This paper presents the bottlenecks currently limiting the transfer speeds of astronomical data from radio telescopes across the world over high speed links to the central processing centre in the Netherlands. The processed data is used to produce images which are used by radio astronomers. The image sensitivity of continuum observations scales with the data rate, so the higher the data rate, the more sensitive these observations will be. The required high data rates should be attainable on these network links, however it is not the case. The aim of our study was therefore to uncover the prevailing bottlenecks and propose solutions to address them. The bottlenecks were identified by conducting data transfer tests over these links under various network condition. We also provide an explanation for the existing bottlenecks as well as potential solutions to overcome them.
|Eric Ayienga, Elijah Opiyo, William Okello-Odongo, Kate Getao, Bernard Manderick and Anne Nowé||Multiagent Systems for Distributed Resource Allocation. |Abstract
Wireless grids introduce additional challenges to the challenges already existing in resources allocation in the wired grid environment. Economic approaches and Multiagent Systems (MASs) are brought into one framework to solve problems of resource allocation and efficient QoS provisioning. Wireless grids are considered as complex systems with economies where multiple applications (consumers) compete for resources and services from network providers (suppliers). Resources are priced by suppliers based on demand, and users buy resources to satisfy their QoS needs. Optimization is done on network QoS parameters.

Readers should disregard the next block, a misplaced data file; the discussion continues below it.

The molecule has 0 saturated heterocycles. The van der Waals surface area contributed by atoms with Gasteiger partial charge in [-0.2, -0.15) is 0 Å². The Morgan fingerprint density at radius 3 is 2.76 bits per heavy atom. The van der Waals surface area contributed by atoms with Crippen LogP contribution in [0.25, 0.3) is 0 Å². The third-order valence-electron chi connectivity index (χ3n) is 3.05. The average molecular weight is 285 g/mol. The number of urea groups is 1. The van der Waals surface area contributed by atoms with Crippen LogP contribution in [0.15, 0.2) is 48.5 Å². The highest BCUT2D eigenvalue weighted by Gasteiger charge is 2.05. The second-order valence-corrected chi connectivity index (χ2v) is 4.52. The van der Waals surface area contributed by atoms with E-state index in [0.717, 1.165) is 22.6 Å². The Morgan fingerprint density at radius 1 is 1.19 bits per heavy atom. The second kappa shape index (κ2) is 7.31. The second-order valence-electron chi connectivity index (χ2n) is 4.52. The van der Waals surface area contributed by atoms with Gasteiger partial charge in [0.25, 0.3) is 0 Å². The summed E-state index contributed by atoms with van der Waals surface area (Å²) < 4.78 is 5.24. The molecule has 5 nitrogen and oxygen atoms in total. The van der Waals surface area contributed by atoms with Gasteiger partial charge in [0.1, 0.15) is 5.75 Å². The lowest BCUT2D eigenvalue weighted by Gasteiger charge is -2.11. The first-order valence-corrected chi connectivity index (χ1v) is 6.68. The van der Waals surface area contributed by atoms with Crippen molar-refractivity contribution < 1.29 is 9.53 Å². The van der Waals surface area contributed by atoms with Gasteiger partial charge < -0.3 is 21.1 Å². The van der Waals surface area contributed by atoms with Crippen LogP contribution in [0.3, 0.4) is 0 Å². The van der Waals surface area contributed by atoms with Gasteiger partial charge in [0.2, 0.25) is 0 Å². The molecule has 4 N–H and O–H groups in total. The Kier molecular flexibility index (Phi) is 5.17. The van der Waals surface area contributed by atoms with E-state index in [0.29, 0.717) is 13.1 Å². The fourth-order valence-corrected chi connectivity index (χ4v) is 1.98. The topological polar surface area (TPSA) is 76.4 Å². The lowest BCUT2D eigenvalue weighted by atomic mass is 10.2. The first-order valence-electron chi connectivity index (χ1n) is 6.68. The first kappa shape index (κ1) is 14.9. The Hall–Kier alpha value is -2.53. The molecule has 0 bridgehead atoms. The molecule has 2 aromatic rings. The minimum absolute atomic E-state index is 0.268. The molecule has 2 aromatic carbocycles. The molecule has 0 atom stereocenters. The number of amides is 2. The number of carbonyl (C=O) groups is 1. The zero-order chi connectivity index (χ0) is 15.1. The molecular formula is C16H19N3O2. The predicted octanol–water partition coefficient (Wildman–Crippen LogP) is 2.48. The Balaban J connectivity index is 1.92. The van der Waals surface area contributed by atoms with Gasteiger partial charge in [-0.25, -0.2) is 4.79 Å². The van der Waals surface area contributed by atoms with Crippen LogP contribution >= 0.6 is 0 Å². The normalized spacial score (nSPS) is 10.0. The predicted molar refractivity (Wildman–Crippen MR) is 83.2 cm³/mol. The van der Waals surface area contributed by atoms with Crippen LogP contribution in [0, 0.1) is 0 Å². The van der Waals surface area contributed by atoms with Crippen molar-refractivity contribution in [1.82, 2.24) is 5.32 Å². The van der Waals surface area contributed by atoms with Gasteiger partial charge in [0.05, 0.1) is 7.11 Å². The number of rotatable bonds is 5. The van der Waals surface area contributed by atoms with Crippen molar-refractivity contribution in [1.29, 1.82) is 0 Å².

|J. Kasigwa, Venansius Baryamureeba and Ddembe Williams||Efficient Dynamic Admission Control for End-to-End Delay Guarantees in IP Networks. |Abstract
In networks that support Quality of Service (QoS), an admission control algorithm determines whether or not a new traffic flow can be admitted to the network such that all users will receive their required performance. Such an algorithm is a key component of future IP networks as it determines the extent to which network resources are utilized and whether the promised QoS parameters are actually delivered. Our goals in this paper are threefold. First, we describe and classify a broad set of proposed admission control algorithms. Second, we evaluate the accuracy of these algorithms via experiments using both on-off sources and long traces of compressed video; we compare the admissible regions and QoS parameters predicted by our implementations of the algorithms with those obtained from trace-driven simulations. Finally, we identify the key aspects of an admission control algorithm necessary for achieving a high degree of accuracy and end-to-end QoS.
|Rehema Baguma, Patrick Ogao and Tom Wanyama||Towards Web Design Frameworks (Wdfs). |Abstract
Web Information Systems has become an important area of research and practice, with the continued growth and use of the world wide web (web) and Internet technology. The use of the Internet and the web is now common in government, industry, health, commerce and education. The increasing rate of internet/web usage calls for efficiency and effectiveness in the development and deployment of web systems to provide high quality systems in the shortest time possible. One approach to this has been the web design frameworks proposed by Schwabe, Rossi, and colleagues over the last decade. This paper looks at what is entailed in the concept of web design frameworks, and considers their importance as a formal method of web application development.
|Narcis T. Rwangoga and Martin Ngobye||The Future of Intelligent Networks in Developing Countries. |Abstract